Not only are there fewer residential homes, but the elderly have to sell their own homes and pay all the money over to the residential or nursing home, so they die impoverished, rather than passing their money on to their family. The matter transcends all parties and worries us deeply. I pay tribute again to the hon. Gentleman for raising an issue that is of great concern to everyone in Devon.
The Parliamentary Under-Secretary of State for Health (Mr. David Lammy): I begin by congratulating the hon. Member for Teignbridge (Richard Younger- Ross) on securing the debate. I can see the strength of support in the south-west on the issue, as he is joined by so many colleagues from that area. I am pleased to say that I am going to Devon on Thursday, so I am sure that I shall be able to see part of the situation first-hand. I shall ensure that my office writes to hon. Members to alert them to where I am going.
In the time available, I want to make clear the investment that is going in and our provisions for elderly people in the community and in hospital. My officials have reported positively on the ways in which the authority plans to develop services for elderly people in Devon, and the work of its senior staff, where I understand that the hon. Gentleman has some personal interest, which he drew to our attention. Care of the elderly is a most important subject, and it is timely that we should discuss it now.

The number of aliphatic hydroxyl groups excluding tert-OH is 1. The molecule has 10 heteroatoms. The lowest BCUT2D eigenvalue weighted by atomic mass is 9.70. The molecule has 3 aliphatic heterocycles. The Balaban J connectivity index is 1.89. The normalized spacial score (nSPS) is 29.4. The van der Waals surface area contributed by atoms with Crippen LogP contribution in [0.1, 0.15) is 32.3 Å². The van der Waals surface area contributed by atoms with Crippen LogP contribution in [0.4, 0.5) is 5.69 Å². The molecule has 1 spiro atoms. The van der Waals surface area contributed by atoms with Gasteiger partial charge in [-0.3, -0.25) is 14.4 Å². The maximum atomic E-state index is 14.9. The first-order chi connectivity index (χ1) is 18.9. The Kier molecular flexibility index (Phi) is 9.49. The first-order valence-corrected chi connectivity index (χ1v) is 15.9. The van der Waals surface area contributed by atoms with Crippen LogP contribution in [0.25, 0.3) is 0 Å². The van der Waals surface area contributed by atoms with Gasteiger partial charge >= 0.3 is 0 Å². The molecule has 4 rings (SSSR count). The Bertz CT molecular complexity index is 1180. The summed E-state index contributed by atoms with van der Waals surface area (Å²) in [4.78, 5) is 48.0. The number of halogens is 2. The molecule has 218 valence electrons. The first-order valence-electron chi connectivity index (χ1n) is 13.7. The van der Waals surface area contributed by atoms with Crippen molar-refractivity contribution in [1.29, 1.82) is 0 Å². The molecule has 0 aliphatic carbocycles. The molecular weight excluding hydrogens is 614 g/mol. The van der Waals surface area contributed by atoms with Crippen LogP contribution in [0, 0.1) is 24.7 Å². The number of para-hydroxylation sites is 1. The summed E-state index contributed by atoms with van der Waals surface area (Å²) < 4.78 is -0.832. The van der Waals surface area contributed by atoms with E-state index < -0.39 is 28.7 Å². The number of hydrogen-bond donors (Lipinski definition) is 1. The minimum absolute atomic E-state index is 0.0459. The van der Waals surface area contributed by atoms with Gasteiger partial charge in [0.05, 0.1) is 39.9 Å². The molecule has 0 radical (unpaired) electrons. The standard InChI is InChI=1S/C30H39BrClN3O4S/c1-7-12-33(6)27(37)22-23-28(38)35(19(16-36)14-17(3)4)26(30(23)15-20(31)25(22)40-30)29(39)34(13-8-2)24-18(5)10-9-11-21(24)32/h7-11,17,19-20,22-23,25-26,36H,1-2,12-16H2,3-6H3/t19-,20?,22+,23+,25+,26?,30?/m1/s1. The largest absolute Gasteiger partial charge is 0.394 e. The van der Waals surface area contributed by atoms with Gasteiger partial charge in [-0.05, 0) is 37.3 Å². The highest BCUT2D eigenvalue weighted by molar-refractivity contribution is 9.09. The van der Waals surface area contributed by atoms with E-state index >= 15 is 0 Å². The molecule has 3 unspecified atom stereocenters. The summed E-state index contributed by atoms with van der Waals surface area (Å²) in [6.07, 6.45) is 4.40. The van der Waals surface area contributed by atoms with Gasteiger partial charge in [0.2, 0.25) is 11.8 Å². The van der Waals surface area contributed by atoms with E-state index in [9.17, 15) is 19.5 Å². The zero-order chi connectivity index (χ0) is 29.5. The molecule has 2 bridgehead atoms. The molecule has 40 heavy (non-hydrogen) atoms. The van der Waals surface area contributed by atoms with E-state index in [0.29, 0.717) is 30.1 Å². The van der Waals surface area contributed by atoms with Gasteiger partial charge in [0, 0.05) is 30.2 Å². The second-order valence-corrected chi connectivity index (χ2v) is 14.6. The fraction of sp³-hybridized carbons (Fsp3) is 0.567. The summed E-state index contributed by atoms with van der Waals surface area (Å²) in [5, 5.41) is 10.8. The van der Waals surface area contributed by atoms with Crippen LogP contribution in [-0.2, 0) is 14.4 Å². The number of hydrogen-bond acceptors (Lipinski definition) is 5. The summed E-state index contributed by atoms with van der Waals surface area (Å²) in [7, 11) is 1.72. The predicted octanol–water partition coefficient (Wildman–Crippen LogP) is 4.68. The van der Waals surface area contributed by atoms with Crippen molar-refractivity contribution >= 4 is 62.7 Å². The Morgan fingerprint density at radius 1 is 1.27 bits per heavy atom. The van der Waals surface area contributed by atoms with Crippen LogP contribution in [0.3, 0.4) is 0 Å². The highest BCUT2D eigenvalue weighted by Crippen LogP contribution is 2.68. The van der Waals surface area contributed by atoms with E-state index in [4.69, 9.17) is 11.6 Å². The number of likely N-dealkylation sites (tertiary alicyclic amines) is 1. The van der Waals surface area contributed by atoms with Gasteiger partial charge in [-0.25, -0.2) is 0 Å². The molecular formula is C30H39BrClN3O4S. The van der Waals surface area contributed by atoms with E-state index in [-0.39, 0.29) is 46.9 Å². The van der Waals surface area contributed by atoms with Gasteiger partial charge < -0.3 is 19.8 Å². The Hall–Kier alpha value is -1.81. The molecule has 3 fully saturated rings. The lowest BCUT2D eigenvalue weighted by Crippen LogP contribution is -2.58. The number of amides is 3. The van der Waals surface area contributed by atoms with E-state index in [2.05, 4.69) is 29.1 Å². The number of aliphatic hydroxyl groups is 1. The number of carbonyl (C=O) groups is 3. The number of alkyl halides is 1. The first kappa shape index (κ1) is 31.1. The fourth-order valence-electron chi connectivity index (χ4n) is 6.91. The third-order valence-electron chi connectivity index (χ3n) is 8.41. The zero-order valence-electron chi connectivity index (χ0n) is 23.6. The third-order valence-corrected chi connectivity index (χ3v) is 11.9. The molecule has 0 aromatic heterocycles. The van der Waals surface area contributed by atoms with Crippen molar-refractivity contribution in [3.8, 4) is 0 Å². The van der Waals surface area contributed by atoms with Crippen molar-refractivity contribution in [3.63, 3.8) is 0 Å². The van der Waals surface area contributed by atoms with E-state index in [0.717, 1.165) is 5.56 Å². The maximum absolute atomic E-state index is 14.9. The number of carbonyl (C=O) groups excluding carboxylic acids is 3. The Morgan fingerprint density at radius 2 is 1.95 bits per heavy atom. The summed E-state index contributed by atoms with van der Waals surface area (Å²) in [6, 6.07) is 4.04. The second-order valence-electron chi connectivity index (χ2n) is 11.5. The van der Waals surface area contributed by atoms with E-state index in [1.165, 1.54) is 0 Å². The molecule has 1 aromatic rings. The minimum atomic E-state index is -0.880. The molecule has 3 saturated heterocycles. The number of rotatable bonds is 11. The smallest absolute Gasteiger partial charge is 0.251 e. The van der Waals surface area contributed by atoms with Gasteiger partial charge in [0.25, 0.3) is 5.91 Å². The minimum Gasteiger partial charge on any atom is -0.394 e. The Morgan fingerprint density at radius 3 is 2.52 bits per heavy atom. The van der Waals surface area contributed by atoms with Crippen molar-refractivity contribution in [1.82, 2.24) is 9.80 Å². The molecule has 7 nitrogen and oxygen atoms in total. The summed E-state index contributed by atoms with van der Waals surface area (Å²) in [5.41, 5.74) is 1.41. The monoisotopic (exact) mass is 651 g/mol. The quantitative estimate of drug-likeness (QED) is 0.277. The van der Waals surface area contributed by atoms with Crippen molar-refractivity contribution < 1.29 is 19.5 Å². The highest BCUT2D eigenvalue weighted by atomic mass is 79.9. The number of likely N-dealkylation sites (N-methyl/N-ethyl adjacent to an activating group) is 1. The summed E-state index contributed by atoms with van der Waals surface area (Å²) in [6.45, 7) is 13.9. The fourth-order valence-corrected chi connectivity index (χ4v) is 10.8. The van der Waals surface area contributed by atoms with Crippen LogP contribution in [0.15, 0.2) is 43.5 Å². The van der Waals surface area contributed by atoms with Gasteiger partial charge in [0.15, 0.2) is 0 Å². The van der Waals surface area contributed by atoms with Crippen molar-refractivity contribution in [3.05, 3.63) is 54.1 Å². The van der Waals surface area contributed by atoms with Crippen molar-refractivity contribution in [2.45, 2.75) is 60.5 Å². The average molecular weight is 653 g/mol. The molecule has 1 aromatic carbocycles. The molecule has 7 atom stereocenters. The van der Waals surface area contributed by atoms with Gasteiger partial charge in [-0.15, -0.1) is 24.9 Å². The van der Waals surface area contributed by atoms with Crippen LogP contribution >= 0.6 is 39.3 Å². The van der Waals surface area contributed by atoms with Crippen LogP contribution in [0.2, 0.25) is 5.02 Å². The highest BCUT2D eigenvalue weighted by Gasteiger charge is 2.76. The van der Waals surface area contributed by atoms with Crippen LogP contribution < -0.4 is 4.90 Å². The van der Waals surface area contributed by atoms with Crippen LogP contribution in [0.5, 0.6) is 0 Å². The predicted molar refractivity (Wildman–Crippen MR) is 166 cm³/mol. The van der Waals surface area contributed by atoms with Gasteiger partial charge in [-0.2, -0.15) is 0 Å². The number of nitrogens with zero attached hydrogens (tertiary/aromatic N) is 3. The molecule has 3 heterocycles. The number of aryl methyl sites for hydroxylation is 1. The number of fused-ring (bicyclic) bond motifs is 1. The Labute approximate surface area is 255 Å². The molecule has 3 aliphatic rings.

The Government are committed to improving access to health and social care services for older people and to ensuring that standards of both health and social services are as high as possible, and that variations in levels and quality of services throughout the country are minimised. To take this commitment forward, the national service framework for older people was published on 27 March 2001. The national service framework will help to tackle age discrimination, and will raise standards and reduce inconsistency in the health and social care of older people in England. That will be backed by huge investment.